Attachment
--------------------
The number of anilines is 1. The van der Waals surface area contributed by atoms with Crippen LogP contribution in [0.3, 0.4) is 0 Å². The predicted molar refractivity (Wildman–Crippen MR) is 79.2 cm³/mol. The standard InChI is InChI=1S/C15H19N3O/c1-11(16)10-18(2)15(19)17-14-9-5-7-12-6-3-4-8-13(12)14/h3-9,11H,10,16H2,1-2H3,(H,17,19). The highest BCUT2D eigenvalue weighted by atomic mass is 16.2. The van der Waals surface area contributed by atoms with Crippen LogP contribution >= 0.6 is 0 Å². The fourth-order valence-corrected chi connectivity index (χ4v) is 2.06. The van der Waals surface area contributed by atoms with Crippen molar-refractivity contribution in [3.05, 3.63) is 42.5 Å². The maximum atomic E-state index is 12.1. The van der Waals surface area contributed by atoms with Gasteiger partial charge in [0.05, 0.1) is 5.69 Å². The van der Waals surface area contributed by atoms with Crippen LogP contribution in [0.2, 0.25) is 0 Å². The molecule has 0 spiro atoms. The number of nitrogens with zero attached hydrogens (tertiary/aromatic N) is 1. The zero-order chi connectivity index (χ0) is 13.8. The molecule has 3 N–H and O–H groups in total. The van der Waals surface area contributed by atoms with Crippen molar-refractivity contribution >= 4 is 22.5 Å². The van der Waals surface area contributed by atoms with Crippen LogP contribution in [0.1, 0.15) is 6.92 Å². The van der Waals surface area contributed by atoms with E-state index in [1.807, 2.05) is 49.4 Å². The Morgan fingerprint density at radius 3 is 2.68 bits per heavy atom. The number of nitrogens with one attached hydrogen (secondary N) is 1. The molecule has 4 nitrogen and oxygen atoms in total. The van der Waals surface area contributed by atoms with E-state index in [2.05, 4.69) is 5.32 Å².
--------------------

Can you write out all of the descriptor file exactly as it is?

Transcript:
The number of anilines is 1. The van der Waals surface area contributed by atoms with Crippen LogP contribution in [0.3, 0.4) is 0 Å². The predicted molar refractivity (Wildman–Crippen MR) is 79.2 cm³/mol. The standard InChI is InChI=1S/C15H19N3O/c1-11(16)10-18(2)15(19)17-14-9-5-7-12-6-3-4-8-13(12)14/h3-9,11H,10,16H2,1-2H3,(H,17,19). The highest BCUT2D eigenvalue weighted by atomic mass is 16.2. The van der Waals surface area contributed by atoms with Crippen LogP contribution >= 0.6 is 0 Å². The fourth-order valence-corrected chi connectivity index (χ4v) is 2.06. The van der Waals surface area contributed by atoms with Crippen molar-refractivity contribution in [3.05, 3.63) is 42.5 Å². The maximum atomic E-state index is 12.1. The van der Waals surface area contributed by atoms with Gasteiger partial charge in [0.05, 0.1) is 5.69 Å². The van der Waals surface area contributed by atoms with Crippen LogP contribution in [0.2, 0.25) is 0 Å². The molecule has 0 spiro atoms. The number of nitrogens with zero attached hydrogens (tertiary/aromatic N) is 1. The zero-order chi connectivity index (χ0) is 13.8. The molecule has 3 N–H and O–H groups in total. The van der Waals surface area contributed by atoms with Crippen molar-refractivity contribution >= 4 is 22.5 Å². The van der Waals surface area contributed by atoms with Crippen LogP contribution in [0.1, 0.15) is 6.92 Å². The van der Waals surface area contributed by atoms with E-state index in [1.807, 2.05) is 49.4 Å². The Morgan fingerprint density at radius 3 is 2.68 bits per heavy atom. The number of nitrogens with one attached hydrogen (secondary N) is 1. The molecule has 4 nitrogen and oxygen atoms in total. The van der Waals surface area contributed by atoms with E-state index in [2.05, 4.69) is 5.32 Å².